Reddit previously banned far-right subreddits including Incels, AltRight and AlternativeRight, as well as other extreme examples of hate speech and violence like WatchPeopleDie, FatPeopleHate and BeatingWomen. But pressure on Reddit intensified in recent weeks amid the nation’s social unrest, and earlier this month a coalition of more than 200 subreddits demanded the platform reexamine its policies.
The_Donald has been one of the most public points of controversy for Reddit in recent years and recently was criticized by former CEO Ellen Pao, who helmed Reddit for nearly a year, but resigned in 2015 after user uproar over firing the company’s talent director.
Pao criticized Huffman and The_Donald on Twitter over an open letter he sent to Reddit employees on June 1 in which he said it was time to “stand in solidarity with the Black members of our communities.”
“You don’t get to say BLM when Reddit nurtures and monetizes white supremacy and hate all day long,” Pao said in the quote-tweet.
Hate speech on The_Donald has also had real-world consequences. In August 2017, its moderators pinned a post encouraging users to join the Unite the Right white supremacist and Neo-Nazi rally in Charlottesville, Va.—an event that turned deadly when a white supremacist drove a car into a crowd of counter-protestors, killing 32-year-old Heather Heyer.
In August 2019, The_Donald was quarantined after users urged violent attacks against police officers and politicians in Oregon amid much-publicized walkouts over a climate change bill.
The subreddit also hosted Trump’s lone foray onto Reddit when the then-presidential candidate participated in a July 2016 Ask Me Anything.
Huffman said Reddit’s own revised policy and enforcement decisions were not due to any specific advertiser pressure, but brand safety is a constant cause for concern. He said he hadn’t talked to advertisers about the new policy changes.
Reddit only introduced programmatic advertising in 2016 and divisive language in advertising, including hate speech, is not allowed on the platform.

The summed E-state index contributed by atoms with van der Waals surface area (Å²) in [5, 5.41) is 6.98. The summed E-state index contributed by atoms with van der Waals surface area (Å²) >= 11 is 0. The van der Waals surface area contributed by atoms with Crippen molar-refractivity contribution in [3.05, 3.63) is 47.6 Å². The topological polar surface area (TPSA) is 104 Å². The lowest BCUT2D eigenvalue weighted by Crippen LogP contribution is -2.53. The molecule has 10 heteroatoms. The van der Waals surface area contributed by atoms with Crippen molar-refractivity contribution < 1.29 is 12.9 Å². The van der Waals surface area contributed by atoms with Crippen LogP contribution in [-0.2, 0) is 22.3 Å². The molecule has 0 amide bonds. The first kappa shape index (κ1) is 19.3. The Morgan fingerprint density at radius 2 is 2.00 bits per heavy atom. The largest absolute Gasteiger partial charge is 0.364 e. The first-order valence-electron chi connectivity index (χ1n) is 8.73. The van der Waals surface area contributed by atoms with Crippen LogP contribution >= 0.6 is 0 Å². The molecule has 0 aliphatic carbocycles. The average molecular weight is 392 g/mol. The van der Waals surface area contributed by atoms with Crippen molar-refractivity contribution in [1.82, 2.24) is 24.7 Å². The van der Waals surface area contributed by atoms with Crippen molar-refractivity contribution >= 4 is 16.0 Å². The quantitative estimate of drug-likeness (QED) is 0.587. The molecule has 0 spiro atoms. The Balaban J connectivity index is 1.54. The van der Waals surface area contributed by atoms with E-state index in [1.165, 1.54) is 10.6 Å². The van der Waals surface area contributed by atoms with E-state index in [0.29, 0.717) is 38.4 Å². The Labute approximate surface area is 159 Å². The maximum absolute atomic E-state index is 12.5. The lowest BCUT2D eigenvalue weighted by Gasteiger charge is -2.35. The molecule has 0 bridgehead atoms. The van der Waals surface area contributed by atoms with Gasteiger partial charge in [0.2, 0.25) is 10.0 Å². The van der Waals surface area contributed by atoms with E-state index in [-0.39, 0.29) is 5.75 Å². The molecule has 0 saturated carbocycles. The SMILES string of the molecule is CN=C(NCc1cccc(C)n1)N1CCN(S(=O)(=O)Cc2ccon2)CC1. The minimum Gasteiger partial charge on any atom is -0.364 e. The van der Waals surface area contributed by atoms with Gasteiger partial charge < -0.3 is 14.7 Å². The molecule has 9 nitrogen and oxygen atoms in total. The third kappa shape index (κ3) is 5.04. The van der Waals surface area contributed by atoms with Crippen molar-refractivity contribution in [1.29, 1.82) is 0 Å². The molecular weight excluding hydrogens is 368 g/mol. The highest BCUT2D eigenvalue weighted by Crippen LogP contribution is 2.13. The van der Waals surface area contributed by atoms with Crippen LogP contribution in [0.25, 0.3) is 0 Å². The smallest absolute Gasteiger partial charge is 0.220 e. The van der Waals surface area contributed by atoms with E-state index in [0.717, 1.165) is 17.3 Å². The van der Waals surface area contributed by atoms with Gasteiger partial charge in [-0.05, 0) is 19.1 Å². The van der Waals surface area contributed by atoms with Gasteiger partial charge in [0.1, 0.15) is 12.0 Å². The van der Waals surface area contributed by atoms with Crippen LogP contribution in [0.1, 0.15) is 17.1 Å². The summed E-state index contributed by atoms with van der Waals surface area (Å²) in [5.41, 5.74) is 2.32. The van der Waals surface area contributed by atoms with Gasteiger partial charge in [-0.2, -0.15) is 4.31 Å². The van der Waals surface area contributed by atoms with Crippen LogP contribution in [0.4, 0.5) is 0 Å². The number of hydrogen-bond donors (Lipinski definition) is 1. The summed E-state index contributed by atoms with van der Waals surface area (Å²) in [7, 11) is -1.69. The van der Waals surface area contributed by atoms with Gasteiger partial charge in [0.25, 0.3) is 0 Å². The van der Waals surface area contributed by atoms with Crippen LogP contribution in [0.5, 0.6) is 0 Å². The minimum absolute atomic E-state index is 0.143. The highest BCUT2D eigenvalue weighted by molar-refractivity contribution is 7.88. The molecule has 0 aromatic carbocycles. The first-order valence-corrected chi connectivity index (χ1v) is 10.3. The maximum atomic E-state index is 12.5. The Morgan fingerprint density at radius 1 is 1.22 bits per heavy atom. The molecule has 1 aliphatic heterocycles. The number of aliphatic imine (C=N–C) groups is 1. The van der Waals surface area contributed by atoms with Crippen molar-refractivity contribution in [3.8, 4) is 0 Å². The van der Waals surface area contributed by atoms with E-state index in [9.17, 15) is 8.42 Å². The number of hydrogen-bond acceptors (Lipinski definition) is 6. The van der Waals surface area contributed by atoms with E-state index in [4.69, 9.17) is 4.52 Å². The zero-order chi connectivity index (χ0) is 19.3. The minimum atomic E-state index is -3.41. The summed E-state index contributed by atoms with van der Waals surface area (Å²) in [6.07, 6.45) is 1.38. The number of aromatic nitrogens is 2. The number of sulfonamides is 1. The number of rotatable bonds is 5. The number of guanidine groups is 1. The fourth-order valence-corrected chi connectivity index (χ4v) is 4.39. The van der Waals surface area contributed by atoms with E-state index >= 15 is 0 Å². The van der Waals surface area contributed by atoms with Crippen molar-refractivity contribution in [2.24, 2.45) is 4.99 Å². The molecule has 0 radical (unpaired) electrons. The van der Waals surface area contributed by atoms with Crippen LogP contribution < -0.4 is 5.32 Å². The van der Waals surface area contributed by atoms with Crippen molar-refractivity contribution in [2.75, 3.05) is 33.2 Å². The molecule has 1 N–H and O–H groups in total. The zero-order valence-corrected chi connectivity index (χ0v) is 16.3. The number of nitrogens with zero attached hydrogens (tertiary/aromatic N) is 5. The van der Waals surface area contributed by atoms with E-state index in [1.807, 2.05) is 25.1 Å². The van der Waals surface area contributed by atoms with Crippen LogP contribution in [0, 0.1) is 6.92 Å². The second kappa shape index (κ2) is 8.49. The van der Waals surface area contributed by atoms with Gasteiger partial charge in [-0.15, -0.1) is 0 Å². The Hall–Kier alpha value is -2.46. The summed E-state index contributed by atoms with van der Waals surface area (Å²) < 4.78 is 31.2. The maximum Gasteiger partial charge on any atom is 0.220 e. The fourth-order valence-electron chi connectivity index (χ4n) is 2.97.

“Every conversation we’ve had with advertisers over the years always includes a conversation around brand safety,” Huffman said. “We have two user groups on Reddit—our users and our customer—and our job is to meet the needs of both.”
Racial tensions at Reddit and in the country led Huffman’s co-founder, Alexis Ohanian, to resign from his board seat on June 5 to make way for a Black candidate—an unprecedented move for such a high-profile founder in Silicon Valley.
Days later, Michael Seibel, founder of Justin.tv and a partner at Y Combinator, the influential Silicon Valley startup accelerator that funded Reddit in 2005, was named to the role.
Reddit’s decisions come as the Covid-19 pandemic and racial justice protests have reignited Silicon Valley’s unending debate over the editorial responsibility of social media companies.
Facebook and Twitter have been central to the most recent flare-up over their decisions to label Trump’s misinformation and hateful language.
Twitter has taken a more aggressive stance on labeling the content compared with Facebook, which has so far taken a more hands-off approach. In recent days, big-name brands committed to cease advertising on Facebook and its sister site, Instagram. Facing pressure, Facebook said it would label politicians’ posts that violate its rules.
Snapchat also took a stand against Trump in early June, saying it would no longer promote Trump on Discover, its hub for curated content and top posts from celebrities and influencers.